For almost all my life, I have been a reader. Reading and playing video games have always been something that interests me. For the last couple of years, I combined those 2 passions into one and read a lot of books talking about video games. I didn’t want novels or stories complementing game. I wanted behind-the-scenes stories. I am eager to hear about game development stories, good and bad. I wanted some perspective on the video game industry and hear about the tribulations of this crazy evolution. I loved what I read. I even participated last year in a podcast (from my good friends of The Girls On Games) talking about some of them. I continued to read, and those same friends recommended me this book, called Lost in a Good Game: Why we play video games and what they can do to us. When I heard that it would be an analysis of our relationship with them, bringing out scientific research on many subjects and presenting them, I was sold. I think it is a great read for anyone who is interested in the facts behind the games.


A little bit about the author

The writer is Dr. Pete Etchells, and he is a psychologist and science writer. His academic background, combined with his experience as a science blog network coordinator, gave him the tools to write a book that can be read by anyone who has interests in this domain, without having a deep scientific background.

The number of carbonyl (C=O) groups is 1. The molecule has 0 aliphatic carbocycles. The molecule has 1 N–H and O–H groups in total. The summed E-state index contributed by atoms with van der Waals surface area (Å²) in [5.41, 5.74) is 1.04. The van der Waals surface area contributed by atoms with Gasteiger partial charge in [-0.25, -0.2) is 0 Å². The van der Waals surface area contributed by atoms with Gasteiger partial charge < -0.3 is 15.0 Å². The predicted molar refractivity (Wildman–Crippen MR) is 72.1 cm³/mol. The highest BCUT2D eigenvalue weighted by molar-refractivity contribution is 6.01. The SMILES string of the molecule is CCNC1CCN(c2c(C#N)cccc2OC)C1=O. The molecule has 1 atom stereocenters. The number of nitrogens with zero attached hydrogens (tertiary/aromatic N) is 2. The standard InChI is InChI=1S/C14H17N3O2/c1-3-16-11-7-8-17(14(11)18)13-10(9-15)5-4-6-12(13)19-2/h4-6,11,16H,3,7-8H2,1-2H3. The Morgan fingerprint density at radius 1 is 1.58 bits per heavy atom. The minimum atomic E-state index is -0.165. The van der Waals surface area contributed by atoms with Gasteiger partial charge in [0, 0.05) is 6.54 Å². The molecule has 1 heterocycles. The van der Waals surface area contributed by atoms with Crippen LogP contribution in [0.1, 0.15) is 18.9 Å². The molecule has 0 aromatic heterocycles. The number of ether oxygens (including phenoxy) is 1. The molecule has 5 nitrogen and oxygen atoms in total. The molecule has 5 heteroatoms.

Understanding the appeal

Videogames are now omnipresent in our everyday life. A big portion of the population play, from either a mobile device, a portable game console, a home console or a computer. Those who are not really into this look at this phenomenon scrutinize and want to understand what makes gamers tick. With the level of immersion in our daily routine, questions are asked about their effects. Especially during the last couple of years, scientific researchers have tried to analyze what is going on, and their results have been…very controversial. There has been as much positivity as negativity around every aspect, going from the amount of screen time, to addiction, to escapism, to the influence of their violent content. Despite all of this back-and-forth, videogames are as popular as ever.

The book digs deep to explain why there have been so many contradictions in their analyses. For each aspect that is talked about, the author documents and explains actual scientific researches from both sides of the argument (positive or negative), and puts a light on why it is the case. The representation is really on point, and leaves the readers with the facts, asking them to make their own opinion about the subject, which is great. It never becomes too indulgent or preachy.


Multiple formats to please everyone

This book has been available to purchase since June 21st of this year. It can be purchased on Amazon (Canada, US, and maybe in other countries), and you can opt for a print copy, audiobook, Kindle or MP3 CDs.

Note: 8/10